[Novalug] OT: High speed passenger trains
jecottrell3 at comcast.net
jecottrell3 at comcast.net
Mon Apr 12 12:19:04 EDT 2010
Of course, if that trend continues, the TSA will look to expand their empire and you will need to get to the train station two hours early. And that leg-room and other amenities mightalso start to disappear as well.
On the positive side...the brothel car could operate while traveling thru Nevada.
As far as Cliff Flynt's embarking/debarking scheme goes...well, Ejector Seats would solve the latter problem.
----- Original Message -----
From: "John Franklin" <franklin at elfie.org>
To: cmhowe at patriot.net
Cc: novalug at calypso.tux.org
Sent: Monday, April 12, 2010 9:44:59 AM GMT -05:00 US/Canada Eastern
Subject: Re: [Novalug] OT: High speed passenger trains
This solution does address one of the major issues with rail travel: travel time. I'm looking at a trip to Boston in the near future. A direct flight from here will take 1h30m in the air, Amtrak will take 7h45m on the rails. While that seems like a no-brainer, these numbers don't tell the whole tale.
* I need to be at the airport a full 2h before the flight. I can show up at the train station 15m before the train leaves. Given this, we're now looking at 3h30m vs 8h00m.
* My luggage stays with me on the train, and it's a short walk from the platform to the street. With a flight I'll need another hour on the other end to get off the plane, walk to the baggage area and wait for my luggage to show up at the carousel. 4h30m vs 8h00m.
* Trains take you from city center to city center. Air travel puts you on the outskirts of the city. If you're lucky, you'll land someplace like Reagan National where light rail is easily available. More likely, you'll land someplace like Dulles where you need a shuttle or cab or a car rental and another hour of driving to get to the city center. In this case, I'd be landing at Logan which is not served by light rail, but is at least on I-90. 5h30m vs 8h00m.
* The train I cite above is a regular train. The "high-speed" Acela trains (which are high speed in the same way my old 2400 baud modem is "high speed") makes the journey in 6h30m instead of 7h45m. 5h30m vs 6h45m.
* All this, of course, assumes both the plane and train depart and arrive on time. It is also assuming a direct flight.
* With the time difference reduced to 1h45m over about 6h of travel time, it's time to look at comfort over that quarter-day. Personally, I look forward to air travel only slightly more than I look forward to the dentist. (This needs to be re-evaluated with the advent of Sedation Dentistry.) Planes are cramped and loud; movement, activity (cell phones, knitting) and personal items are severely restricted, the seats are tiny and (for someone 6'3" like me) lack sufficient leg room. On the train, the seats are larger and more comfortable, the noise level is far lower, the air is fresher, you can walk around all you like, get a snack or (on longer trips) a *real* meal, use your cell phone and plug your laptop into a real power outlet. Train travel is simply far more civilized than air travel.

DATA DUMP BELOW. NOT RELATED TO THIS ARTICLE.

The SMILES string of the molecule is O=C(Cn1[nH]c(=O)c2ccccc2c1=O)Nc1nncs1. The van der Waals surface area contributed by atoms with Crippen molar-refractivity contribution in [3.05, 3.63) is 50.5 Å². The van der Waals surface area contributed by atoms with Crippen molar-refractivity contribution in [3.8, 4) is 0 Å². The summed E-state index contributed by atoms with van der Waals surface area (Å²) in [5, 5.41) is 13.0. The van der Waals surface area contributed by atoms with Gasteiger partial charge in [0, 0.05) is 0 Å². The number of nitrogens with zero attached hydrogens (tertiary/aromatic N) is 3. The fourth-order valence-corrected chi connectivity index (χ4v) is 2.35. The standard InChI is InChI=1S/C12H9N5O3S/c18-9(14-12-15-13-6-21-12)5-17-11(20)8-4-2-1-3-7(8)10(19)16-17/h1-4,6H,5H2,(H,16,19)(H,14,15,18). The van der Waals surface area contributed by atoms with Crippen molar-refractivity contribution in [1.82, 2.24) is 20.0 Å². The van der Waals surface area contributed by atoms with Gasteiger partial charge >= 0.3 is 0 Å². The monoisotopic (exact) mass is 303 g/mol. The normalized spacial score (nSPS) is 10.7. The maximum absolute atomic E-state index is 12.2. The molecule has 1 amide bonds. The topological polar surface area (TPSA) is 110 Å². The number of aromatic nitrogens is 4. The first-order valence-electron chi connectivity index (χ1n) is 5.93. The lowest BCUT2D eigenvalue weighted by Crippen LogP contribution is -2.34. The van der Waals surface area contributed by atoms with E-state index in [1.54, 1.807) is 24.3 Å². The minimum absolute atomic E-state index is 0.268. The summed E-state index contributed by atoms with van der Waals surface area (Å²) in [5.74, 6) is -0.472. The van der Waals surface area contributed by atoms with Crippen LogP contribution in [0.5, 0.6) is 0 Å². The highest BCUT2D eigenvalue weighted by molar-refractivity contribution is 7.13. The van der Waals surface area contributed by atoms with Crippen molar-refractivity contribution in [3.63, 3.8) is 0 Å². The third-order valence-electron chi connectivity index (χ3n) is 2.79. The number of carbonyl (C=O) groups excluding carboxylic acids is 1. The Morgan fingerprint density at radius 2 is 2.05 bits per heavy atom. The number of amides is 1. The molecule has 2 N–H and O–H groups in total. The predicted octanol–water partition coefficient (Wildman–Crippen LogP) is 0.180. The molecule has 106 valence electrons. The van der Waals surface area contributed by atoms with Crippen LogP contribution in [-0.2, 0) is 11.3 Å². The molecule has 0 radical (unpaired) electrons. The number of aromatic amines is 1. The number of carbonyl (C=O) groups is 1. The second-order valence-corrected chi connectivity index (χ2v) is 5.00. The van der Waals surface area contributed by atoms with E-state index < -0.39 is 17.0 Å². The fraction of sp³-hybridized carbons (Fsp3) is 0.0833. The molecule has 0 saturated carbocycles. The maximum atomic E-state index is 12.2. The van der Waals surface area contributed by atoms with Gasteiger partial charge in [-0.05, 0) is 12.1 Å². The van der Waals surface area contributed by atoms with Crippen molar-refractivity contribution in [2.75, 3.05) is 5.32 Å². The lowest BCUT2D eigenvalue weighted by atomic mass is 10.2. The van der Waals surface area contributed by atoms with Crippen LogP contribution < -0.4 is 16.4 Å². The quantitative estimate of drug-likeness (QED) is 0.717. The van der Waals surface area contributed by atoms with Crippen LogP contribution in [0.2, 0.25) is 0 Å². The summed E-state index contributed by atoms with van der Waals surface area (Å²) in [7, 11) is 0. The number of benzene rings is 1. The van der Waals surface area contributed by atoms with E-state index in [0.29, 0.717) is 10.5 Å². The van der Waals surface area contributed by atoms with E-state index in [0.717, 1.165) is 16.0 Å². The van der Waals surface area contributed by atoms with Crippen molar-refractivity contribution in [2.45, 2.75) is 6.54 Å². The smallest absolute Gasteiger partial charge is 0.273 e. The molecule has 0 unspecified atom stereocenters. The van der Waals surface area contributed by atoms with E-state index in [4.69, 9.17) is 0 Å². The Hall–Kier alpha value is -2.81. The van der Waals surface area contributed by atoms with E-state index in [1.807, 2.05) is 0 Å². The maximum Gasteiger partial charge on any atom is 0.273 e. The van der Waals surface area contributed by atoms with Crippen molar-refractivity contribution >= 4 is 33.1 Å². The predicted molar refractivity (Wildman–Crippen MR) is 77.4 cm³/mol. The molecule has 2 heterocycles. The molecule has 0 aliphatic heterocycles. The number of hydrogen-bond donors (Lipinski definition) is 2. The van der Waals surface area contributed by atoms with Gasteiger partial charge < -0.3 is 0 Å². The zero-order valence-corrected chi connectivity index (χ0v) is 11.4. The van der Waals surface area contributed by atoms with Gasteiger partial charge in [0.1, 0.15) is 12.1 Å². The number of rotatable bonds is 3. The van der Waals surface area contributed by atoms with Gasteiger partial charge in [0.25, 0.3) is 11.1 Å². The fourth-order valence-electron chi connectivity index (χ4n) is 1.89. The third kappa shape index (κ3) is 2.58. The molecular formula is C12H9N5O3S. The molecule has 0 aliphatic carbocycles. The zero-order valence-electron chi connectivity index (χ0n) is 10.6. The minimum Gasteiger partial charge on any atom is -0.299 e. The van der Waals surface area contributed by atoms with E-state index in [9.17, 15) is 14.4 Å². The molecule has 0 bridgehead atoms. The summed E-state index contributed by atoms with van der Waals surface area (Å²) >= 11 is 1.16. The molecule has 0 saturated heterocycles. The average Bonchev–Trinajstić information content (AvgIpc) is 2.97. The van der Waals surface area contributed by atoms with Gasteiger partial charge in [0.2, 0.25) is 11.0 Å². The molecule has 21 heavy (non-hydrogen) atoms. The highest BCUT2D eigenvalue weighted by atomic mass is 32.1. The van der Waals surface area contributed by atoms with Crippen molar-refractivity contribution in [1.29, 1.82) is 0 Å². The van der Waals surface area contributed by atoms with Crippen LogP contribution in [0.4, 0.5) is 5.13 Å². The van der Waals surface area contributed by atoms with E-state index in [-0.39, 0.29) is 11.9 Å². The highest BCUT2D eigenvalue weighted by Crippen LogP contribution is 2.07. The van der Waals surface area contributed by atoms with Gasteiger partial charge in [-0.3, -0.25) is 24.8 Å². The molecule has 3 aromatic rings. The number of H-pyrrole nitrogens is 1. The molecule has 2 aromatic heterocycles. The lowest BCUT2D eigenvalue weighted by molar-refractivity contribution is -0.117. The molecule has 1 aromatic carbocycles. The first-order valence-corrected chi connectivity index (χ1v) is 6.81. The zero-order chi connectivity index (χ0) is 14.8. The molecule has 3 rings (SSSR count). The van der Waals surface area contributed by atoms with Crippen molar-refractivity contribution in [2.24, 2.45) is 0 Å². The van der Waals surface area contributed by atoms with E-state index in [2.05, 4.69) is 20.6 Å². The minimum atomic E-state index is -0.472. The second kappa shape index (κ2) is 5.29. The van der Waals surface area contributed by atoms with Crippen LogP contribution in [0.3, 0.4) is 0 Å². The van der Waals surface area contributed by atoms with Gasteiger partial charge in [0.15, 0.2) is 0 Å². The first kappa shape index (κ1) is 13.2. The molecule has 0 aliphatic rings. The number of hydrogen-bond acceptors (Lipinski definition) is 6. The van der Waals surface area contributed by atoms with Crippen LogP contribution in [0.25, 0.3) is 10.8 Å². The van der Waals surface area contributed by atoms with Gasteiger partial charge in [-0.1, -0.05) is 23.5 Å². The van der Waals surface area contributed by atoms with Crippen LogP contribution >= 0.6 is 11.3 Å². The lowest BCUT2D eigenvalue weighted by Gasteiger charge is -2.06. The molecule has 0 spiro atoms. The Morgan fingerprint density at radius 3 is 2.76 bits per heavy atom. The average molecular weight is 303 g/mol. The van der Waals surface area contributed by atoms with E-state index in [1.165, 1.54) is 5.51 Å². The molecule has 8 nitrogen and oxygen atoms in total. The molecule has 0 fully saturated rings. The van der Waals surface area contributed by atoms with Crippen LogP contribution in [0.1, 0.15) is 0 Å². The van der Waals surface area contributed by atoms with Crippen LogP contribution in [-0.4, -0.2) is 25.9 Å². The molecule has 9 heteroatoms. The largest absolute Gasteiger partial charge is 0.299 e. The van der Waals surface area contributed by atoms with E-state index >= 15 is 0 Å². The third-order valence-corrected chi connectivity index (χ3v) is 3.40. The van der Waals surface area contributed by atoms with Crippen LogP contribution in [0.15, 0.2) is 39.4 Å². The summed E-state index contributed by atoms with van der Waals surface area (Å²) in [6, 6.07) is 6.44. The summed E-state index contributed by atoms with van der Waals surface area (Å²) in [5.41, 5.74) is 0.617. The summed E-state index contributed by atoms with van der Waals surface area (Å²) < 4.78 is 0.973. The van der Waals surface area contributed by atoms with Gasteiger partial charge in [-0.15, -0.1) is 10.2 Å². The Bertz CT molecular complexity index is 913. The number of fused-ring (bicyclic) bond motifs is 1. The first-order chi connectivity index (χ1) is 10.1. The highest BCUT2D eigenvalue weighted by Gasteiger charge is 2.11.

If time-reducing solutions like Charlie's were implemented, the time difference would make the train more competitive over a longer distance. Today, trains make sense on rail times of about 5h or less.
Personally, I'd like to see real high-speed rail like what Europe or Japan have, or even faster and nicer. My pie-in-the-sky rail system would get me from DC to SF in 10-12 hours, leave in the evening, include a tasty, fresh cooked, sit-down meal, a real bed and an on-train shower in the morning. On arrival, I'd like to see a concierge service to take my luggage to my hotel while I head directly to whatever business meeting I have.
On Apr 12, 2010, at 1:32 AM, cmhowe at patriot.net wrote:
> I have an idea which, if successfully implemented, would, to the best of
> my knowledge and belief, constitute a first in high speed train travel.
> Here is the core idea.
> Visualise a train travelling between Richmond and Jacksonville, an area
> without large population centers. But a train has to stop at a lot of
> places, causing the average speed to drop. Visualise the people in Hardee,
> SC, who are to embark getting into a sort of capsule. They are all in and
> the capsule sealed a minute in advance. At the same time, the people
> disembarking are also ready to leave at the same time. Gear (luggage)
> also, of course. It is headed south.
> The train slows but does not -- DOES NOT -- come to a full stop. In some
> fashion the disembarking capsule is separated from the moving train and
> put on some kind of track. It slows and stops so that people can
> disembark. At the same time (later, actually, I guess), the embarking
> capsule starts to move. It drops into the space made empty by the
> disembarking capsule. The train accelerates. The net result is that the
> average speed over the entire journey is measurably less.
> What I am hoping is that a handful of people will buy into this notion.
> The product of this group would be a short video -- a minute might be
> enough -- that would be shown to the appropriate people in the Department
> of Transportation. The desired result: starting to design that component
> of a high speed surface transportation system for the North American
> continent. Yes, it could take a century to design and implement. Why not
> start now?
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